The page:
If you should maintain a healthy level of exercise while trying to conceive –does that also mean you should do the same during your IVF cycle? In vitro fertilization (IVF) requires self-administered injections of medication to stimulate follicles within the ovaries in order to develop multiple eggs in a single menstrual cycle. There are many different protocols for IVF, but a typical IVF cycle involves 10-12 days of daily injections, close monitoring of the developing follicles though blood tests and ultrasounds, and once the follicles reach a certain size, a final ‘trigger shot’ is administered.

The medications can take a toll and many women describe some bloating and fatigue during the process. You may not feel like exercising during your cycle but maintaining low impact movement has been shown to improve mood and sleep – and speed up recovery.

If this is the case, why are so many women told not to exercise at all during their IVF cycle? Well, that warning comes from the rare but very real risk of ovarian torsion during IVF stimulation and recovery. The ovaries are suspended by ligaments on both sides, attached to the pelvic sidewall on one end and the uterus on the other. Torsion is a process in which the ovary twists on itself, with the blood supply running through these ligaments being cut off in the twisting process.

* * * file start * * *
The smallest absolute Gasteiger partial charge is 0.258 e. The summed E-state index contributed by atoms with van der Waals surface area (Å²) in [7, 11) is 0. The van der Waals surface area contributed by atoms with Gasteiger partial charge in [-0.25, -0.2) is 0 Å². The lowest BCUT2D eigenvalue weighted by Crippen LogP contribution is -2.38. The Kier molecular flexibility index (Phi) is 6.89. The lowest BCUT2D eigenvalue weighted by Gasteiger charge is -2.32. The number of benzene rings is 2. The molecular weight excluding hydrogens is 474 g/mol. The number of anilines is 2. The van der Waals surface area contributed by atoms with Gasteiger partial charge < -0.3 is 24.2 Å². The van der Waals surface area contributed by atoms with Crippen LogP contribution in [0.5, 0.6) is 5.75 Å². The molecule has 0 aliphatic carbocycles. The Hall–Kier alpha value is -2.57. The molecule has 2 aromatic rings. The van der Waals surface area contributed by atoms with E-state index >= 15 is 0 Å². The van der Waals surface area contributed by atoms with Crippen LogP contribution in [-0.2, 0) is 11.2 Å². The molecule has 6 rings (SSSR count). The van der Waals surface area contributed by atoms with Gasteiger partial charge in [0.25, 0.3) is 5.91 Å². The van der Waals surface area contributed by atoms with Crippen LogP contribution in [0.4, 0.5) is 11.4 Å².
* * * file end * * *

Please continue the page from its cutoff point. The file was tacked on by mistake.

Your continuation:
When the ovaries are enlarged with developing follicles during IVF, there is an increased risk of ovarian torsion occurring. However, ovarian torsion is actually very rare, occurring in only around 0.03% of IVF cycles. Ovarian torsion is a medical emergency and can require surgery to untwist the ovary to allow for blood circulation. If this occurs you will know about it - women with torsion describe ‘the worst pain of their lives’ associated with nausea or vomiting, usually starting after moving or twisting the body. If that sounds terrifying, (and it is) it’s worthwhile stating in detail the pain you are experiencing so you know the difference between the common aches and pains during IVF stimulation and the symptoms of torsion. Of course, if you have any concerns at all, please do call your doctor.

With a risk so small, we tend to say that if you enjoy regular exercise and it helps you stay stress-free then you should continue with the following caveats:

  • No high-impact exercise with quick changes in body position (such as Cross Fit/Body Attack, etc.)
  • Walking or light jogging is good, but no quick twisting.
  • Swimming is great, but no flip turns at the end of the lane.
  • Gentle yoga is encouraged, but no inversions or twists
  • Light weights only


If you are just embarking on an exercise program, then take it easy and talk to your doctor about what is best for you. If you are an athlete or normally train very hard, it's a good time to slow it down a bit. Also, if you feel comfortable, advise your trainer or yoga teacher before classes so they can keep an eye on you. The best message is to keep moving but modify your normal routine.

 

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Image by Kajetan Sumila via Unsplash